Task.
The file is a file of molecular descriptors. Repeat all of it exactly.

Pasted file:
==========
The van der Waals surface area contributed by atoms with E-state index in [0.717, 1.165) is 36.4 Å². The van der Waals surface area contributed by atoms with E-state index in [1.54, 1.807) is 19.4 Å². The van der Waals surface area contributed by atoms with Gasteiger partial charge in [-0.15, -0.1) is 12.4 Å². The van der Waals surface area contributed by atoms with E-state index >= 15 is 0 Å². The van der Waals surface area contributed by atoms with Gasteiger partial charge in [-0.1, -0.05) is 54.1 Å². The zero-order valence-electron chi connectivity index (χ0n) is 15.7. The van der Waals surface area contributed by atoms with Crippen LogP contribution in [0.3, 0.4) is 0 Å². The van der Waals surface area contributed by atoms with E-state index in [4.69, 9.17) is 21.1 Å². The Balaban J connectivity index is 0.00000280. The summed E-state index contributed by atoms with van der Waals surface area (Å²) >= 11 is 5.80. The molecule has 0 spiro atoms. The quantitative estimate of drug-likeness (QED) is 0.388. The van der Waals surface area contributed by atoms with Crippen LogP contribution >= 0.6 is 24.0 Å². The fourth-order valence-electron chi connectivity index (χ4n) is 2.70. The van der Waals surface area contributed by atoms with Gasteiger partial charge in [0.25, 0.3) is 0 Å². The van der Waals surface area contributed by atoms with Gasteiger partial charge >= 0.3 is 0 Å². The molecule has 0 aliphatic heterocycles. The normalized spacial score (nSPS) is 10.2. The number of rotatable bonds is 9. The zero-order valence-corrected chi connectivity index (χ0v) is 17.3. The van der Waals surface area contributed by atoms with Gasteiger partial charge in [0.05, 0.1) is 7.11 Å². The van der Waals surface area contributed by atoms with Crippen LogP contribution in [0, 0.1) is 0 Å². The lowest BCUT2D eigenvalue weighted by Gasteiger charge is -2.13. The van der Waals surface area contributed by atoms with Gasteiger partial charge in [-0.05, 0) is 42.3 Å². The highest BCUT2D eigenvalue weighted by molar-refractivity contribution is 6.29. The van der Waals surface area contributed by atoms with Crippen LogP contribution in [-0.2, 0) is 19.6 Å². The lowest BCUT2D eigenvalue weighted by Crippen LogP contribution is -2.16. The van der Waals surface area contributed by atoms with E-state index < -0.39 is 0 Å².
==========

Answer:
The van der Waals surface area contributed by atoms with E-state index in [0.717, 1.165) is 36.4 Å². The van der Waals surface area contributed by atoms with E-state index in [1.54, 1.807) is 19.4 Å². The van der Waals surface area contributed by atoms with Gasteiger partial charge in [-0.15, -0.1) is 12.4 Å². The van der Waals surface area contributed by atoms with E-state index >= 15 is 0 Å². The van der Waals surface area contributed by atoms with Gasteiger partial charge in [-0.1, -0.05) is 54.1 Å². The zero-order valence-electron chi connectivity index (χ0n) is 15.7. The van der Waals surface area contributed by atoms with Crippen LogP contribution in [0.3, 0.4) is 0 Å². The van der Waals surface area contributed by atoms with E-state index in [4.69, 9.17) is 21.1 Å². The Balaban J connectivity index is 0.00000280. The summed E-state index contributed by atoms with van der Waals surface area (Å²) >= 11 is 5.80. The molecule has 0 spiro atoms. The quantitative estimate of drug-likeness (QED) is 0.388. The van der Waals surface area contributed by atoms with Crippen LogP contribution >= 0.6 is 24.0 Å². The fourth-order valence-electron chi connectivity index (χ4n) is 2.70. The van der Waals surface area contributed by atoms with Gasteiger partial charge in [0.25, 0.3) is 0 Å². The van der Waals surface area contributed by atoms with Gasteiger partial charge >= 0.3 is 0 Å². The molecule has 0 aliphatic heterocycles. The normalized spacial score (nSPS) is 10.2. The number of rotatable bonds is 9. The zero-order valence-corrected chi connectivity index (χ0v) is 17.3. The van der Waals surface area contributed by atoms with Gasteiger partial charge in [0.05, 0.1) is 7.11 Å². The van der Waals surface area contributed by atoms with Crippen LogP contribution in [0, 0.1) is 0 Å². The lowest BCUT2D eigenvalue weighted by Gasteiger charge is -2.13. The van der Waals surface area contributed by atoms with Gasteiger partial charge in [-0.05, 0) is 42.3 Å². The highest BCUT2D eigenvalue weighted by molar-refractivity contribution is 6.29. The van der Waals surface area contributed by atoms with Crippen LogP contribution in [-0.2, 0) is 19.6 Å². The lowest BCUT2D eigenvalue weighted by Crippen LogP contribution is -2.16. The van der Waals surface area contributed by atoms with E-state index < -0.39 is 0 Å².